Beauty and Attention
In 1954 Rochester, New York, Libby Archer, whose parents have both died, is sorting through items in her home with her friend Henrietta. Most of Libby’s well-meaning friends, and her suitor, Casper, expect she will now marry. Instead, Libby decides to take an extended visit to her wealthy aunt and uncle’s country estate, Gardencourt, in Ireland. There Libby is entertained and charmed by her invalid cousin, Lazarus, as well as his friend Lord Warburton. Although Lord Warburton proposes to Libby, she turns him down, favoring a trip to the Continent with her aunt. In Paris she meets another socialite, Madame Merle. Libby’s terminally ill uncle dies shortly after but mysteriously bequeaths Libby a large fortune. In Rome, Madame Merle introduces Libby—now a rich lady—to a struggling artist, Gilbert Osmond. He is a widower with a young daughter. Libby’s independence takes a turn, but not in the direction she wishes. She has to struggle out of the devious bonds that entangle her.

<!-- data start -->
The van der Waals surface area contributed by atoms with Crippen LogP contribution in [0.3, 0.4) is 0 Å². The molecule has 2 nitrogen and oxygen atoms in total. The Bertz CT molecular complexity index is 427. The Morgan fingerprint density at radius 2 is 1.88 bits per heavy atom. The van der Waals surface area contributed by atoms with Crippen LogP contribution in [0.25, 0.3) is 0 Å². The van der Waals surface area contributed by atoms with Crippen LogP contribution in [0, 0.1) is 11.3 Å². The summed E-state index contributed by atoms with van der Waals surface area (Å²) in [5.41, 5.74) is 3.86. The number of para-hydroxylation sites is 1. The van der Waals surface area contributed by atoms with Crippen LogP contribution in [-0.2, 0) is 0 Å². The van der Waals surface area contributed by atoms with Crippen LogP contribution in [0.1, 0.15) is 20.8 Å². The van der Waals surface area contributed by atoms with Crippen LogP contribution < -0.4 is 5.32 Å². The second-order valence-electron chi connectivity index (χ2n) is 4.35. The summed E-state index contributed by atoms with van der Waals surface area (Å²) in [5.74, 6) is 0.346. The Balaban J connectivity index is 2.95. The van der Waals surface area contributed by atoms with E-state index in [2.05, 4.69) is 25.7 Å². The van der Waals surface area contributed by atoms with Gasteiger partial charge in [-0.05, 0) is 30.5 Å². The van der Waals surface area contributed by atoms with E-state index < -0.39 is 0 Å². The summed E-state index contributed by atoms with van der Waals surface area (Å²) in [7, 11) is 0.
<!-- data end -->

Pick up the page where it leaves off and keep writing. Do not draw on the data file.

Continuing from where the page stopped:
As acknowledged in the author’s note, many readers will recognize that this story is based on Henry James’s classic The Portrait of a Lady, from the plot and similarity of characters’ names. Rosenberg has closely followed James’s writing style, including his refined prose and use of ellipses. Although James had captured the norms of 1860s Victorian society, the transporting of some of these to this novel’s setting of the 1950s seems odd, such as when Libby’s aunt doesn’t permit her to socialize in the drawing room in the late evenings with Lord Warburton and even her cousin Lazarus present. Nevertheless, the perils to women are still real today. An enjoyable read even for those unfamiliar with James’s novel.